So IPv6 – now there’s a train wreck in slow motion that has been simultaneously fascinating and utterly boring. Every six months the media checks back to whoop and holler about how now there are only 32 /8s remaining in the IPv4 address space! We are running out of Internet! Transition to IPv6 before it’s too late! Run for your lives!
And then everyone goes back to sleep for another six months.
I’m sure every CIO and network operations manager has half an eye on the IPv6 situation. Wondering when it is supposed to become important to them. If ever. Unfortunately, it is important and it is simply hard to tell why. Or what to do about it.
In that respect, I tend to think of IPv6 as “climate change for the Internet” – it affects everyone, it is happening whether you believe in it or not, what is actually happening is really hard to tell, and wild rumors are flying thick and heavy about what the impact will be. At least we don’t have to deal with “IPv6 deniers”. But otherwise, the implications are about the same.
One way or the other, everyone needs to make personal and organizational decisions about how to deal with it. For most, the question is what and when. For some, it is also why. In the end, it is nearly impossible to predict the outcomes exactly – but none of the forecasts are pleasant.
The general wisdom arising from front-line groups like the Internet2 and NANOG communities is that the typical organization will need about 24 months to make an effective cut-over from IPv4 to whatever blend of IPv4 and IPv6 makes sense. Two years. That’s a pretty long time to execute a cut-over strategy. Maybe too long insofar as it might give sluggards the impression that they still have time for a nap. But if you work backwards from the projected date of the IPv4 Exhaustion Event (I4EE), there is a little over 2 years left before there simply aren’t ANY IPv4 addresses left to give out.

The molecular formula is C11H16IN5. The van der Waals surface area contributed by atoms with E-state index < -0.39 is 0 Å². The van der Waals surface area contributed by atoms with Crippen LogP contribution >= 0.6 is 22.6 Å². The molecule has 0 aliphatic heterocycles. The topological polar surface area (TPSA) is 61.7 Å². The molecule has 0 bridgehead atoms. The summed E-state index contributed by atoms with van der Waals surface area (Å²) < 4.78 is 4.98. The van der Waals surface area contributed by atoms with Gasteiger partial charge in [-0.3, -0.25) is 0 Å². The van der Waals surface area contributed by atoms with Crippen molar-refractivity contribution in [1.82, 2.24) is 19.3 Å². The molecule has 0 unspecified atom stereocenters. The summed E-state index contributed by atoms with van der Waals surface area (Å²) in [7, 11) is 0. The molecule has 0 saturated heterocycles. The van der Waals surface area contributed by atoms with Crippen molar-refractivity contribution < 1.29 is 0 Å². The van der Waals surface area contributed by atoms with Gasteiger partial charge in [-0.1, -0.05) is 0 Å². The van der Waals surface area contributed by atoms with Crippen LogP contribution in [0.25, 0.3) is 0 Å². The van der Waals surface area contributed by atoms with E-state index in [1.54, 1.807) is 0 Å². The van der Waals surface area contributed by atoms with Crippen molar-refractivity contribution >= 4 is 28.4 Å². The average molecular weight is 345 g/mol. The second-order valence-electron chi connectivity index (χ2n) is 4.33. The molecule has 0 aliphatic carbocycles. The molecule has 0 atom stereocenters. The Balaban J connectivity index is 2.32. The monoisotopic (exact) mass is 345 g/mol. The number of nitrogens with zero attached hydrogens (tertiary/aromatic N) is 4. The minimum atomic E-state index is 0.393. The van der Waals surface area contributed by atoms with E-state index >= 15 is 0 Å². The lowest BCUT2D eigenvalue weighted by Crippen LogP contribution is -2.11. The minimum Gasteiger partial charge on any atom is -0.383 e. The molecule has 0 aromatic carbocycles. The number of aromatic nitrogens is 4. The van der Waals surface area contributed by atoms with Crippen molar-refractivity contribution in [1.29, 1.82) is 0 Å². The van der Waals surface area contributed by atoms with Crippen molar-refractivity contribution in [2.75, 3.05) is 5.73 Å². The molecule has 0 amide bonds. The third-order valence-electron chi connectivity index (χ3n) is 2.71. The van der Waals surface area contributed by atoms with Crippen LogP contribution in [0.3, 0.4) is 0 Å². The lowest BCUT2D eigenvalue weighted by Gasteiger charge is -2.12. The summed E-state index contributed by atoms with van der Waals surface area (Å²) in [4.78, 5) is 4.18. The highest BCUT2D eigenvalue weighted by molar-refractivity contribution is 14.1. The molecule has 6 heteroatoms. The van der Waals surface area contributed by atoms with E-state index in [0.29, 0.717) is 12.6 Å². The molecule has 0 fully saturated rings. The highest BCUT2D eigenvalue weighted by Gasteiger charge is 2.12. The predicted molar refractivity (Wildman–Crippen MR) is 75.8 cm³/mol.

Waiting until then will be a bit like running out of gas in the middle of the Nevada desert. In this day and age, you are unlikely to die but you will be plenty uncomfortable and it will likely cost you a lot more in money and time than you might otherwise choose. But maybe I’d be better off scaring you with the prospect of imminent death and destruction.
Run for hills! The worms are stampeding! The ice cream is melting! My coffee is cooling!
No – it is not really compelling. Somehow, you have to convince yourself that there are series of inevitable steps to be taken. And you had better plan to take them while you can do it effectively. So what are they?
- Evaluate your situation – take the time to figure out what IPv6 means to your business, look at where the impacts will be, and determine the requirements, in order of priority.
- Develop a transition plan – in order of priority, set milestones for the transition of the key parts of your network, budget for them, and put a team together to execute it.
- Execute the plan.
- Undertake regular reviews – at each major milestone, reflect on progress to date in the transition, accommodate new information or unexpected complications, and update your go-forward plan.
- Do not hesitate. Do not procrastinate. Do not wait around for someone else to fix the problem for you.
And if somehow you still don’t know what the problem is, or why it matters to you, do the research. Now. Read our whitepaper for starters. Check out the various information sites. Talk with early adopters like DREN or Boeing to understand the issues.
According to the quasi-official IPv4 Exhaustion Counter, we have just over 2 years left and counting. Consider this your last warning before it becomes increasingly costly to get off the train before it hits the wall…. albeit in slow motion.
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